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What Is A Marketplace Facilitator?

What is a Marketplace Facilitator?

  • Tax

What is a Marketplace Facilitator?

If you sell products online using marketplaces like Etsy, Amazon or any delivery services such as Door Dash or UberEats,  you should be aware of the complexities this causes when it comes to collecting and remitting sales tax.

The South Dakota v. Wayfair Supreme Court case established the right for states to force out-of-state businesses to register and start collecting sales taxes. Previously, only companies with a physical presence in the state were required to collect sales tax. This resulted in a lot of lost sales revenue for states because the individual taxpayers (buyers) were failing to report and pay the sales taxes due.

Once states gained the ability to have out-of-state sellers collect sales tax, they soon realized the burden of registering for and collecting sales tax was too burdensome for small businesses. States then exempted all but the largest out-of-state businesses from collecting sales tax. However, this still left a lot of sales tax revenue on the table.

Spurred from the idea that states should be collecting sales taxes from one large entity (Amazon, etc.) rather than thousands of smaller businesses, the marketplace facilitator laws became a way for states to generate much-needed tax revenue. Marketplace facilitator laws sprung up around 2019, after many states recognized that while Amazon had started taxing sales of its own products, it wasn’t charging sales tax on third-party (marketplace) sales and a significant portion of sales were going untaxed.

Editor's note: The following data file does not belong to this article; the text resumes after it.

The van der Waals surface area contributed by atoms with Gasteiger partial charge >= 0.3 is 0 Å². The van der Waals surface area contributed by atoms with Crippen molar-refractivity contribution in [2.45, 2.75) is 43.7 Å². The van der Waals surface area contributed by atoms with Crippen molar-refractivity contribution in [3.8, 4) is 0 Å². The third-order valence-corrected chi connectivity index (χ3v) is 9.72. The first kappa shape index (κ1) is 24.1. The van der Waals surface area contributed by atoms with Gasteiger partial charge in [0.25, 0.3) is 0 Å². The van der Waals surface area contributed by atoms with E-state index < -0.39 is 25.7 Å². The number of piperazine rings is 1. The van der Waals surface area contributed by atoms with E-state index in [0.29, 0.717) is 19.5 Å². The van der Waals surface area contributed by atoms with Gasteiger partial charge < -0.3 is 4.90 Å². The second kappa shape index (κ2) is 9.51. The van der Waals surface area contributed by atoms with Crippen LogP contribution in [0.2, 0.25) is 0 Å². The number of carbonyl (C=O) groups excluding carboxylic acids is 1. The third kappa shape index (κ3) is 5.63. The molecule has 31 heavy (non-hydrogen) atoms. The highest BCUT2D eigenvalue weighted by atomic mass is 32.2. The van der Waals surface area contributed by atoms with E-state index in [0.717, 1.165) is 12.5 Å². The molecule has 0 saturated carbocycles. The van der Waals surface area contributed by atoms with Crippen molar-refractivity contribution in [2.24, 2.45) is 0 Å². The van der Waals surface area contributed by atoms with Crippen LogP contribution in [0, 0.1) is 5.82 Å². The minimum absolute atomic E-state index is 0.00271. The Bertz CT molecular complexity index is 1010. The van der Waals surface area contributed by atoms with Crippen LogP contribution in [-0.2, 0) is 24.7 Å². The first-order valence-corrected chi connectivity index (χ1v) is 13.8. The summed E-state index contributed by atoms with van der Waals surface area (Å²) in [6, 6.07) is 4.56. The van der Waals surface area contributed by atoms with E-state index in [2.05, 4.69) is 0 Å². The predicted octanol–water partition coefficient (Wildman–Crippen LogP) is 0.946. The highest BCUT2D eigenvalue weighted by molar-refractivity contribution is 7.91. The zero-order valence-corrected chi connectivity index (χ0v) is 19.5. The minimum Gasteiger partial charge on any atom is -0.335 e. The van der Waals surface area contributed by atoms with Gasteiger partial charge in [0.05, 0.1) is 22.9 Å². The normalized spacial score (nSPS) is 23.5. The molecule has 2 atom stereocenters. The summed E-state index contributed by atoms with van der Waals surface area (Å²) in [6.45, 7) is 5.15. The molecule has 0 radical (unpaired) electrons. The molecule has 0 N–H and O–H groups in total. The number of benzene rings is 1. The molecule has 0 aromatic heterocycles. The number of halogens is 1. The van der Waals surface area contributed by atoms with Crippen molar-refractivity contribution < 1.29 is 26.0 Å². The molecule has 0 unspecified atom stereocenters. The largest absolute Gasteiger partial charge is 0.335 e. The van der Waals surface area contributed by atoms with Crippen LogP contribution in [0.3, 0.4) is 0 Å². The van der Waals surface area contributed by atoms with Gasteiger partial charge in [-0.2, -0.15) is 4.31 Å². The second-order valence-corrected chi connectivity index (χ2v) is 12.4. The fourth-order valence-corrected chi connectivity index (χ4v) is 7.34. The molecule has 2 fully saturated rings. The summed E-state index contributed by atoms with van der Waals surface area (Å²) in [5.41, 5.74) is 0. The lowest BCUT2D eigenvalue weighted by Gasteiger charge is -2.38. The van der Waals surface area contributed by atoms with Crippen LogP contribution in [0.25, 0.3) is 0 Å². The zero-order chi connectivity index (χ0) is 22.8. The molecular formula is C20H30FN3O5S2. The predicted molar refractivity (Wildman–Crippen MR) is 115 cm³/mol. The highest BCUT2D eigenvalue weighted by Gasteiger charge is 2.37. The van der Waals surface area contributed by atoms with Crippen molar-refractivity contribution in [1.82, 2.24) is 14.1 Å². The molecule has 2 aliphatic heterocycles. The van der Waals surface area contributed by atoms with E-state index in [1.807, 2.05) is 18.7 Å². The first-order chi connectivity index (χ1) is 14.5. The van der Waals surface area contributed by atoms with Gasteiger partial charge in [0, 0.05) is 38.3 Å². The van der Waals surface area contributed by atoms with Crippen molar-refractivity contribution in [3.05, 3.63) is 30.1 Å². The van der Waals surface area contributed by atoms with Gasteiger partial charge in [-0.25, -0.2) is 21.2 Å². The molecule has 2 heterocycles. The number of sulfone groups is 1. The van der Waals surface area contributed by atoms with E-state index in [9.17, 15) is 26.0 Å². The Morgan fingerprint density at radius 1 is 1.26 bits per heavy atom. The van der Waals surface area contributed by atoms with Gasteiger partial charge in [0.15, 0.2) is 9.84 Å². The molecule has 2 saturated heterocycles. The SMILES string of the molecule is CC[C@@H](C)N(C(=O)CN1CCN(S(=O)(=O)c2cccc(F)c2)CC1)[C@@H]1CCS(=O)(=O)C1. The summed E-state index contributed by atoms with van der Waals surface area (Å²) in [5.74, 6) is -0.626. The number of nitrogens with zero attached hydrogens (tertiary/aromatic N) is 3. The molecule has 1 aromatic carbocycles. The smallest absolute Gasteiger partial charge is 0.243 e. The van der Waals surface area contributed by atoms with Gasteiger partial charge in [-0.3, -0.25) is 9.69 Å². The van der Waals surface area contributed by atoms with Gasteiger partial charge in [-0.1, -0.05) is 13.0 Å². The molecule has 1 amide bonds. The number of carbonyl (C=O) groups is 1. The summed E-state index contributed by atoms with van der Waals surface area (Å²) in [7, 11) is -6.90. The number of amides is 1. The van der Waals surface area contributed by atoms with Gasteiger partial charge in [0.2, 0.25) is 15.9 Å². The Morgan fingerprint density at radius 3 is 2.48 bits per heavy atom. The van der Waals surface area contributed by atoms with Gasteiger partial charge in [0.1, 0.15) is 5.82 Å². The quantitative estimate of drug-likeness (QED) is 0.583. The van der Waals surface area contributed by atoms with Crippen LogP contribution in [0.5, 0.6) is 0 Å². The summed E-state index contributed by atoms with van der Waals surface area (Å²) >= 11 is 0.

Before this type of tax law, each of the third-party sellers was responsible for collecting and remitting their own sales taxes.

Why Marketplace Facilitator Laws Cause Confusion

Each state has its own marketplace facilitator laws and rates, and even its own definition of a facilitator. As of 2020, 42 states have put laws in place to move the burden of tax collection to the marketplace facilitator. Of the 45 states that have sales tax, only Florida, Kansas, and Missouri have not enacted some form of marketplace facilitator law. Kansas has currently taken the position that all out-of-state businesses are required to register and collect sales tax which renders a marketplace facilitator tax law unnecessary.

In addition, marketplace facilitator tax laws often apply to third-party food delivery companies. If you own a restaurant, this makes filing your sales tax returns more difficult as you must determine who is remitting the sales tax for delivery sales.

How to File Your Sales Tax Return When a Marketplace Facilitator is Involved

If your business involves the use of a marketplace facilitator, you need to confirm that the facilitator has indeed remitted all collected taxes associated with your sales. If so, these sales will be exempted from tax or subtracted from your sales depending on what state you are filing in.

If you have questions about marketplace facilitator laws, please contact us or your Mize CPAs tax professional.

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